The next day I found myself anxiously awaiting Talk Time with my four-year-old. I wondered what her interesting line of questioning would be this time. I imagined we would again share another night of laughter and reminiscing.
But that night, instead of childhood questions about me, it was childhood questions about her.
“What did I do when I was a baby, Mama?” was the question that got things started.
Next was, “What kind of clothes did I wear?”
Which somehow lead to: “Are their sharks in Hilton Head?”
Which somehow lead to: “Do people have light up hair when they sing?”
Then, “Is Rapunzel real?” Ok, so there was a logical connection between questions once in awhile.
Finally we ended on, “How many boo-boos did I get today?” This involved counting and kisses. What better way to end a day?
We have continued Talk Time for two weeks now. She never ceases to amaze and delight me. Although every night brings a string of original questions, there is one question that repeatedly comes up.
Every single night my daughter asks, “How much longer is Talk Time?”
My four-year-old loves Talk Time so much she doesn’t want it to end. And surprisingly, I have found that I don’t want it to end either.
I love it because it is not Talk Time, not in the way that it is Talk Time with my-seven-year old. I should have known that Talk Time with my second daughter would not be like Talk Time with my first daughter because they are different in so many beautiful ways.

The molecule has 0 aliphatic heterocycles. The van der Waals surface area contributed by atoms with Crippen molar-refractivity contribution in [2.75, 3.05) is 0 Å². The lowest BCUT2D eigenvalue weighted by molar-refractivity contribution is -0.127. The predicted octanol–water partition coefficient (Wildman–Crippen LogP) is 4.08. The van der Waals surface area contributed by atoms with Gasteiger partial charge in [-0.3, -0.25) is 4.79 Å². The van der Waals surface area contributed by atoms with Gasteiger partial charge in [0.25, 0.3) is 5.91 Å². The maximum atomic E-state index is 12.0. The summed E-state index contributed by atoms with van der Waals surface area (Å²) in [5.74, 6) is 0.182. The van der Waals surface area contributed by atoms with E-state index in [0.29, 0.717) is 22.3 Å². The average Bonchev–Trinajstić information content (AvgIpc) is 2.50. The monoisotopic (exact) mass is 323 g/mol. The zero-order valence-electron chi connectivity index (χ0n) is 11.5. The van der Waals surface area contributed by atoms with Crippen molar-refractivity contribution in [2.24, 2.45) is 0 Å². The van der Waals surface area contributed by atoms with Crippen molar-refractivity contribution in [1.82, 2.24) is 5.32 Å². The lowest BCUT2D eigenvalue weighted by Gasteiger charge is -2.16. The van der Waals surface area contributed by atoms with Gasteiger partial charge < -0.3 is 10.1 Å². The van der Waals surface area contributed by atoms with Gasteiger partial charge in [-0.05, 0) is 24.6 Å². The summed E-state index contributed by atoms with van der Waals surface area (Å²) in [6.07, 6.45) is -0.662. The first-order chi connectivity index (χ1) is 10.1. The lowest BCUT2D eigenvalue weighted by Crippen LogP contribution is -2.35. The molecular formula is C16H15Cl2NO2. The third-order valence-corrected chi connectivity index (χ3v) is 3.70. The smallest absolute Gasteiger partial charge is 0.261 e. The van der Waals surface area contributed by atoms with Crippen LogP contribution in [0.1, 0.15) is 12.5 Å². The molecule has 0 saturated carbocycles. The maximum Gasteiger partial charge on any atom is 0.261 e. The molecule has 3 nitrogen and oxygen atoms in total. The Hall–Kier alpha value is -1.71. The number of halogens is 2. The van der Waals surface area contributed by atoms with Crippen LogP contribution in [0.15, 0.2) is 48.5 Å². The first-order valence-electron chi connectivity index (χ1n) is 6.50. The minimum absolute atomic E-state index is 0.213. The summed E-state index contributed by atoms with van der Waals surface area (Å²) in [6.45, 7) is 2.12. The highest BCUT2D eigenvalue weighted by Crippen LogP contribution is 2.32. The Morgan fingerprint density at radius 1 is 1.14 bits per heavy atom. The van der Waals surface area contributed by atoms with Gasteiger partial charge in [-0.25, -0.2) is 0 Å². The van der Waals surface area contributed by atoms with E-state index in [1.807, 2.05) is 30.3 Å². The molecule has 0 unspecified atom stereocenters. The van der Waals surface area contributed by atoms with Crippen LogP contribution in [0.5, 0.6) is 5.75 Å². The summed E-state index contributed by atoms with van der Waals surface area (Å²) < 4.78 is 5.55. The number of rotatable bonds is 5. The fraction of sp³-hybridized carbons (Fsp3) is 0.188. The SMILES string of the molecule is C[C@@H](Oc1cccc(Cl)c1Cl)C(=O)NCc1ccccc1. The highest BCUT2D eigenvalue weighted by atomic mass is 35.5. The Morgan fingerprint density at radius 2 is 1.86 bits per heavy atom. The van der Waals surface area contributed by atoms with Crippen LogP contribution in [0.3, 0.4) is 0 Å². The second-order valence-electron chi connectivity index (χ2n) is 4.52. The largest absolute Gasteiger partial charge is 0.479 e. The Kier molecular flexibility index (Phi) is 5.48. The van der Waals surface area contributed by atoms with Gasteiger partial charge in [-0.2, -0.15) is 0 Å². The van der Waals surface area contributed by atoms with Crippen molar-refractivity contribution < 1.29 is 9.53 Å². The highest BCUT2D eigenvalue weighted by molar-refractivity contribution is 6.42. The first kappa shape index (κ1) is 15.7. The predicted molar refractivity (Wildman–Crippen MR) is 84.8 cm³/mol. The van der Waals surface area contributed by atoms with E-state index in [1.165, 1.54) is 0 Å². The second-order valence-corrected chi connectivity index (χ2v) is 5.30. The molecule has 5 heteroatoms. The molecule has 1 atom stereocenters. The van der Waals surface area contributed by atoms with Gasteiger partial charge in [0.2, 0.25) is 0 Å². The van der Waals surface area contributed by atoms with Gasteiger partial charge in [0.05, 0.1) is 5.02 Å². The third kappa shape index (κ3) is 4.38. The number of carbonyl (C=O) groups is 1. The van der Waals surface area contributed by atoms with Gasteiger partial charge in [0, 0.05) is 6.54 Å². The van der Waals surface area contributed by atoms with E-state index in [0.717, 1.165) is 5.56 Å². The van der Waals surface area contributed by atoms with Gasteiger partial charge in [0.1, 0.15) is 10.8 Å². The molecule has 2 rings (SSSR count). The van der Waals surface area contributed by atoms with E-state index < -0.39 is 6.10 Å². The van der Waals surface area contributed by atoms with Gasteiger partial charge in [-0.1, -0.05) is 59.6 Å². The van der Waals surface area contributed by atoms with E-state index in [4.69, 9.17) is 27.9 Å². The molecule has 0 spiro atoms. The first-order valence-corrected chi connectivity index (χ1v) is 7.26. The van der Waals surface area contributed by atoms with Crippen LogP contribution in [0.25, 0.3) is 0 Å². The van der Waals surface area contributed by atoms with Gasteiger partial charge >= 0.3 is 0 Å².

My four-year-old’s version of Talk Time is actually Question Time. For ten whole minutes she is free to ask the questions that she ponders in that unbelievably clever four-year-old mind of hers.
And for ten minutes she has a totally focused, undistracted parent ready to explore and answer the questions of her heart.
Isn’t that what all kids truly long for…to have the freedom to ask the questions of life? Is there any better gift I can give my child than to allow her to ask questions without fear of judgment, without fear of being hurried along, without fear of being completely ignored?
My “Me Time” can wait. Right now there is a four-year-old with questions that only her parent can answer. With sadness I realize that someday she will have her own answers, and she won’t need mine.
Yet, part of me wants to believe that because I am answering her questions now (and through the next critical years), she may continue to turn to me for answers even when she has plenty of her own.
Although I try not to berate myself over things I wish I had done sooner, I can’t help but wonder what questions I may have lost as she fell asleep pondering them all by herself.
Yet, my loving Hands Free inner voice is quick to remind me that it’s not about yesterday; it’s about today, and the choices I make today.
Last night I made the choice to hold off writing a story that so desperately yearned to be written. Instead I had Question Time with my four-year-old.
She surprised me by saying she only had one question. And then with a trembling lip and teary eyes she asked, “Mama, when will we go to heaven?”
Before I attempted to answer the very best way I could, I said quick prayer of gratitude.
I may have missed a few questions along the way, but thank God, I didn’t miss this one.
And I don’t plan on missing anymore.
Whether it turns out as Talk Time or Question Time, try it tonight. Whether they are three-years-old or thirteen-years-old, begin the conversation. Put your own agenda for the night on hold and give your child ten minutes. You might be surprised as time stands still and the treasures within your child’s heart are uncovered. Don’t put this one off; do it tonight.